As a Southerner myself, I am quite familiar with the bored and preening privilege of the Junior Leaguers, those ladies whose husbands control enough wealth in their respective communities that their Christian women, between breast implants, spa treatments, and botox injections, can go about the town getting their names in the newspaper for acts of charity.
As a result of their good works, these ladies are given over, after a few mint juleps, to offering opinions on any number of matters of social import, all unearned by any real knowledge of how the world operates outside their cognitive and social bubbles that are as impervious as the wrought iron fences that keep any wandering winos off the front lawn.
Laura, pictured above vamping for a photo spread with other Junior Leaguers for the Summer 2005 issue of Lagniappe, has drawn the duty as KIPP Ambassador, which obviously involves bringing her white lady friends after lunch at the Pontchartrain over to the contained and segregated children of KIPP Central City who then parrot their routines for these tight smiling white faces of New Orleans' social elite.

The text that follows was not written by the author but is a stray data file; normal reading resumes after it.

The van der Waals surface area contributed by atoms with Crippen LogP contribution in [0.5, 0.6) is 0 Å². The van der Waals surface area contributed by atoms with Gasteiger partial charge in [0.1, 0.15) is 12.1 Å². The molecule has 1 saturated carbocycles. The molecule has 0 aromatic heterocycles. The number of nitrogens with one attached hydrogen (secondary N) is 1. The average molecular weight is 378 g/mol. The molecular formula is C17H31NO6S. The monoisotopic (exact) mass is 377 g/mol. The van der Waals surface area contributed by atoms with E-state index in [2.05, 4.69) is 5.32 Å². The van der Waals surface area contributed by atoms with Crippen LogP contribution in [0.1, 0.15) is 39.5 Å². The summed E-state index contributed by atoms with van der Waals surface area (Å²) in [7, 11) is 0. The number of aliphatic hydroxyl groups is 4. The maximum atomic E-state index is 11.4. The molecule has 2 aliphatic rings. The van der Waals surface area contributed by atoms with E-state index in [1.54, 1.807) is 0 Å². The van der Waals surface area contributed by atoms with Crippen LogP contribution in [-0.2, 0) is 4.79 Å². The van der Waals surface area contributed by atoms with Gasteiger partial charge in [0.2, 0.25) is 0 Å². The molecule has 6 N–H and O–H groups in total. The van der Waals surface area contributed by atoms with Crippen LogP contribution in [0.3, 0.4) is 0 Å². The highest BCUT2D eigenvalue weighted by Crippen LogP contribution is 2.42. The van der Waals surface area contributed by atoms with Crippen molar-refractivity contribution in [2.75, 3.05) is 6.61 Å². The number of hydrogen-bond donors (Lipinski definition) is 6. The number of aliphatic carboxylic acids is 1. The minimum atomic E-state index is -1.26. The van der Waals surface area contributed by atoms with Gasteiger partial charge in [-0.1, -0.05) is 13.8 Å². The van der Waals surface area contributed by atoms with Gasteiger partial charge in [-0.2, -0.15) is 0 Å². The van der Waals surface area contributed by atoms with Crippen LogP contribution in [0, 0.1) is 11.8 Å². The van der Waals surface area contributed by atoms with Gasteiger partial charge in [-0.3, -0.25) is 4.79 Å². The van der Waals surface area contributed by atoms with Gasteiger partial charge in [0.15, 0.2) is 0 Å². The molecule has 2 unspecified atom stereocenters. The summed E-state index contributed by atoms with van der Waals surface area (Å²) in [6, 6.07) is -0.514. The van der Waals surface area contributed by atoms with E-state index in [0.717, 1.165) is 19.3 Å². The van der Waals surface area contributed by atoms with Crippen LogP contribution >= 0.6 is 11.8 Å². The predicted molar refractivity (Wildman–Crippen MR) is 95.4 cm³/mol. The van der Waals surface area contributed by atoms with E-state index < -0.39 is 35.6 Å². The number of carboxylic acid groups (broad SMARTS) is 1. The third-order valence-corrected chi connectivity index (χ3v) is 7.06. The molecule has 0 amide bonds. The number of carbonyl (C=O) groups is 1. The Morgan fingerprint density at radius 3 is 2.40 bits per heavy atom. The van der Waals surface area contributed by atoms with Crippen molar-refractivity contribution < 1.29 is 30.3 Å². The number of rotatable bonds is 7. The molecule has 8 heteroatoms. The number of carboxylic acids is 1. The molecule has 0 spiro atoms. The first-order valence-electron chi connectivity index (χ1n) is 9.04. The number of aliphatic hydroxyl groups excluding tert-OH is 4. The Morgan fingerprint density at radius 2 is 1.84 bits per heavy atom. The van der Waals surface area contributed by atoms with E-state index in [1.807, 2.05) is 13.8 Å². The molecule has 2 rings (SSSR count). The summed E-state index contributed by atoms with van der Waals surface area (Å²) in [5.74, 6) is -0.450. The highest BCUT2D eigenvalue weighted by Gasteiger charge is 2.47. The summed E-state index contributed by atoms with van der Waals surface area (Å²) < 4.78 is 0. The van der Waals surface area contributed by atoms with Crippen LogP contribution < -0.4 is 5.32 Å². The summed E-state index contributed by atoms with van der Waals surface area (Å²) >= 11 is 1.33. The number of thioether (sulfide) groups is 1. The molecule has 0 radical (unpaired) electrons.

Here's Laura's piece from the Times-Picayune, proving that she is doing her job, or should I say, work. Job sounds so plebeian, don't you know:
KIPP school is a gem
Saturday, January 29, 2011For the past year, I have had the distinct privilege of being an Ambassador for KIPP New Orleans Schools. I bring friends to area KIPP schools to see the phenomenal education the young students are being given.
After a recent visit to KIPP Believe College Prep on Carrollton Avenue, a friend told me, "I live three blocks from this school and had no idea what a little gem this was!" After the KIPP Central City tour this week, two of my friends asked how they could volunteer or help in any way.
What is it about the KIPP schools that is so impressive?
In each school I have toured, the students are enthusiastic about learning, articulate in expressing their ideas and points of view, have high goals for the future and want to achieve the best life has to offer.
They accept the longer school days, week and year and respond to the loving discipline and structure the talented teachers give them. Parents support their education and are involved in the schools in every capacity.
My beautiful Garden District home is five minutes from KIPP Central City. In the eyes of these children, I don't see a future filled with violence and drug use, like the neighborhood that surrounds the school. I see a future for our city and country that is industrious, innovative, educated and respectful of others.
KIPP schools are a gift to our children and our city, and I am most grateful.
Laura M. Claverie